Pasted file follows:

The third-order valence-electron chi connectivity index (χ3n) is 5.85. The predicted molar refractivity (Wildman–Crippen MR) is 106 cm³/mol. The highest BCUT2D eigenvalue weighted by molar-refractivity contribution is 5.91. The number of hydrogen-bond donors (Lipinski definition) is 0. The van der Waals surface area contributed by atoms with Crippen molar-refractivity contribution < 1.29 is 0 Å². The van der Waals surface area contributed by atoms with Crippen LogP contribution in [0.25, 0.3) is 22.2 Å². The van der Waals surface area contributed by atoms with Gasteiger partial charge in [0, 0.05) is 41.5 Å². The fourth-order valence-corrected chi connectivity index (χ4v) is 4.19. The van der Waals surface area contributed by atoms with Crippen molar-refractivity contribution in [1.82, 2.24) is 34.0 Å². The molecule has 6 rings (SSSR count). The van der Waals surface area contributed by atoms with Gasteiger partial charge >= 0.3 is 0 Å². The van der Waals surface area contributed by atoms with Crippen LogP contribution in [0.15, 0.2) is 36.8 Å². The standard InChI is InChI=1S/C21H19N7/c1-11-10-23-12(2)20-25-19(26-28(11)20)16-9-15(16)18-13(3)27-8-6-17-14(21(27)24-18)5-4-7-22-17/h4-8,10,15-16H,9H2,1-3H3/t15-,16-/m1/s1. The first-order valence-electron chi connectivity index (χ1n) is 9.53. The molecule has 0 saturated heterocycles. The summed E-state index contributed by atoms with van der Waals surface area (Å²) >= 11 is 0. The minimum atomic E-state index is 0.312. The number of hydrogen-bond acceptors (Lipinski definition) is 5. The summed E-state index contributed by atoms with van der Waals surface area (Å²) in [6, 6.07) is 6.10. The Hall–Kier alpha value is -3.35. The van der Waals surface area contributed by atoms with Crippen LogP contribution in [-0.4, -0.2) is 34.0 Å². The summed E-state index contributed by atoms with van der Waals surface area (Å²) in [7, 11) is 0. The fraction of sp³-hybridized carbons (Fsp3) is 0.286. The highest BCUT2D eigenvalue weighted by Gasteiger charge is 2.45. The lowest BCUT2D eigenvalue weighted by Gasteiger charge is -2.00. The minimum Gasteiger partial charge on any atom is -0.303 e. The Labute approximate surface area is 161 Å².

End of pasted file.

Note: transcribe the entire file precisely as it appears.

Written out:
The third-order valence-electron chi connectivity index (χ3n) is 5.85. The predicted molar refractivity (Wildman–Crippen MR) is 106 cm³/mol. The highest BCUT2D eigenvalue weighted by molar-refractivity contribution is 5.91. The number of hydrogen-bond donors (Lipinski definition) is 0. The van der Waals surface area contributed by atoms with Crippen molar-refractivity contribution < 1.29 is 0 Å². The van der Waals surface area contributed by atoms with Crippen LogP contribution in [0.25, 0.3) is 22.2 Å². The van der Waals surface area contributed by atoms with Gasteiger partial charge in [0, 0.05) is 41.5 Å². The fourth-order valence-corrected chi connectivity index (χ4v) is 4.19. The van der Waals surface area contributed by atoms with Crippen molar-refractivity contribution in [1.82, 2.24) is 34.0 Å². The molecule has 6 rings (SSSR count). The van der Waals surface area contributed by atoms with Gasteiger partial charge >= 0.3 is 0 Å². The van der Waals surface area contributed by atoms with Crippen LogP contribution in [0.15, 0.2) is 36.8 Å². The standard InChI is InChI=1S/C21H19N7/c1-11-10-23-12(2)20-25-19(26-28(11)20)16-9-15(16)18-13(3)27-8-6-17-14(21(27)24-18)5-4-7-22-17/h4-8,10,15-16H,9H2,1-3H3/t15-,16-/m1/s1. The first-order valence-electron chi connectivity index (χ1n) is 9.53. The molecule has 0 saturated heterocycles. The summed E-state index contributed by atoms with van der Waals surface area (Å²) >= 11 is 0. The minimum atomic E-state index is 0.312. The number of hydrogen-bond acceptors (Lipinski definition) is 5. The summed E-state index contributed by atoms with van der Waals surface area (Å²) in [6, 6.07) is 6.10. The Hall–Kier alpha value is -3.35. The van der Waals surface area contributed by atoms with Crippen LogP contribution in [-0.4, -0.2) is 34.0 Å². The summed E-state index contributed by atoms with van der Waals surface area (Å²) in [7, 11) is 0. The fraction of sp³-hybridized carbons (Fsp3) is 0.286. The highest BCUT2D eigenvalue weighted by Gasteiger charge is 2.45. The lowest BCUT2D eigenvalue weighted by Gasteiger charge is -2.00. The minimum Gasteiger partial charge on any atom is -0.303 e. The Labute approximate surface area is 161 Å².